We've patterned the back of our top, and now we'll pattern the front. Well, not the entire front. The top has 3 parts to it: 2 bust pieces and a tummy panel. We'll pattern the tummy panel first, then clean up the pattern, then tackle the bust.
This style of top is called a surplice top, meaning that it has a diagonal crossover on the bust. The name is based on the surplice, a tunic top with wide sleeves worn by clergymen and altar boys. Nowadays they don't look anything like each other, but once long ago the surplice crossed over in front.
Here's the patterning process in photo format. Since there are more parts to work with, there's a lot more photos. But really, it's the same process you went through before, with more attention being paid to where pieces fit together.
It's come to my attention that sometimes I speed ahead and just expect people to keep up.
I don't mean to confuse. I've been patterning and sewing and making DIY for so long that I forget to explain myself! Unfortunately, it's kind of like Sherlock Holmes explaining his methods to Watson. It's obvious once you get the details. Here are some definitions of terms that are pretty standard for patterns and sewing.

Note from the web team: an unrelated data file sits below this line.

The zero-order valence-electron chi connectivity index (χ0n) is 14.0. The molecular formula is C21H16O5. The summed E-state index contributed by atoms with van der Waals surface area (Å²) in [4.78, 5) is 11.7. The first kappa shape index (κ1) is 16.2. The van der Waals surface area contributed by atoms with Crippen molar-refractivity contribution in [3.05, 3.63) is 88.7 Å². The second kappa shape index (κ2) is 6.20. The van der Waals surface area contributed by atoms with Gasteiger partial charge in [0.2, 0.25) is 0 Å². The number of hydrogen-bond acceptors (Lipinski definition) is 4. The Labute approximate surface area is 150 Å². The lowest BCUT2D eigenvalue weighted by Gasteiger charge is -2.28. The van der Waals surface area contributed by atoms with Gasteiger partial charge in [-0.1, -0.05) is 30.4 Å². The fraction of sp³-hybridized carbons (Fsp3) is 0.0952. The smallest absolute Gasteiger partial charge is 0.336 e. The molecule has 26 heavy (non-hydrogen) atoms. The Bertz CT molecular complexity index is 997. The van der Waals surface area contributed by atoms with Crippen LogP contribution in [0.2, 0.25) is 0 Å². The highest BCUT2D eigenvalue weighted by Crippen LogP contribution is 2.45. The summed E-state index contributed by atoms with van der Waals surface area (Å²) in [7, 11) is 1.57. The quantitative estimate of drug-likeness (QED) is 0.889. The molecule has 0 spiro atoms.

Grain Line is the line on a pattern that follows the grain of the fabric. This concept gets a little complicated, but applying it is easy. Fabric usually has a long side and a shorter side, and it's made up of a bunch of threads. The long side of woven material (the stuff that doesn't stretch) is the part that stays in place while the fabric is being woven. It's also called the lengthwise grain or the warp threads. The shorter side is the crosswise grain or the weft thread. The weft threads are woven in and out of the warp threads, making up the fabric.
The lengthwise grain or warp is stronger, because it stays in place during the weaving process. It's less likely to shrink up than the crosswise or weft grain, which has to weave around and can get bunched up or pulled too tightly. So when you're using a pattern, the grain line indicates what part of the pattern piece needs to line up with the lengthwise edge of the fabric. That edge is also called the selvedge or "self-edge" of the fabric. You find it on either side of the length of your fabric.